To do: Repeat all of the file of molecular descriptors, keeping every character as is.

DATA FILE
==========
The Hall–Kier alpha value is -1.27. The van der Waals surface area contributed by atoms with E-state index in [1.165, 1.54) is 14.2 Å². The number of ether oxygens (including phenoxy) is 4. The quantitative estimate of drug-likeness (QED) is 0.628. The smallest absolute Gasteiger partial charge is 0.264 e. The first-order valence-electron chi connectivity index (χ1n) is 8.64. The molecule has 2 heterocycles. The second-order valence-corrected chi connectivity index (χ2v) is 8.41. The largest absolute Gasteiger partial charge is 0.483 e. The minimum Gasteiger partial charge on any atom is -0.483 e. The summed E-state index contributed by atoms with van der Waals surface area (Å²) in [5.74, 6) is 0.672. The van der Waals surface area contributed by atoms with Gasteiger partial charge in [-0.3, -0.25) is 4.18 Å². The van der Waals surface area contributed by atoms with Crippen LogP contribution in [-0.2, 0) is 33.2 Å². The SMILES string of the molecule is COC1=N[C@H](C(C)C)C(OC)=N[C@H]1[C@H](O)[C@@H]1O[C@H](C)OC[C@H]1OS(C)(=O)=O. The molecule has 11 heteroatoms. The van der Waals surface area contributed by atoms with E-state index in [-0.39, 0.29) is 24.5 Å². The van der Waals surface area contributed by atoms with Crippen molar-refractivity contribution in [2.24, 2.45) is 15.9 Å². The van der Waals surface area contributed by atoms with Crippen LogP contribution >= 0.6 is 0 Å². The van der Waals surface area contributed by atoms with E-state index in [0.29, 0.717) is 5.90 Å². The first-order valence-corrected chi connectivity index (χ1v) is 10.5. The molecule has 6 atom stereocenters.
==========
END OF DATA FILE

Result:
The Hall–Kier alpha value is -1.27. The van der Waals surface area contributed by atoms with E-state index in [1.165, 1.54) is 14.2 Å². The number of ether oxygens (including phenoxy) is 4. The quantitative estimate of drug-likeness (QED) is 0.628. The smallest absolute Gasteiger partial charge is 0.264 e. The first-order valence-electron chi connectivity index (χ1n) is 8.64. The molecule has 2 heterocycles. The second-order valence-corrected chi connectivity index (χ2v) is 8.41. The largest absolute Gasteiger partial charge is 0.483 e. The minimum Gasteiger partial charge on any atom is -0.483 e. The summed E-state index contributed by atoms with van der Waals surface area (Å²) in [5.74, 6) is 0.672. The van der Waals surface area contributed by atoms with Gasteiger partial charge in [-0.3, -0.25) is 4.18 Å². The van der Waals surface area contributed by atoms with Crippen LogP contribution in [-0.2, 0) is 33.2 Å². The SMILES string of the molecule is COC1=N[C@H](C(C)C)C(OC)=N[C@H]1[C@H](O)[C@@H]1O[C@H](C)OC[C@H]1OS(C)(=O)=O. The molecule has 11 heteroatoms. The van der Waals surface area contributed by atoms with E-state index in [-0.39, 0.29) is 24.5 Å². The van der Waals surface area contributed by atoms with Crippen molar-refractivity contribution in [2.24, 2.45) is 15.9 Å². The van der Waals surface area contributed by atoms with Crippen LogP contribution >= 0.6 is 0 Å². The van der Waals surface area contributed by atoms with E-state index in [0.29, 0.717) is 5.90 Å². The first-order valence-corrected chi connectivity index (χ1v) is 10.5. The molecule has 6 atom stereocenters.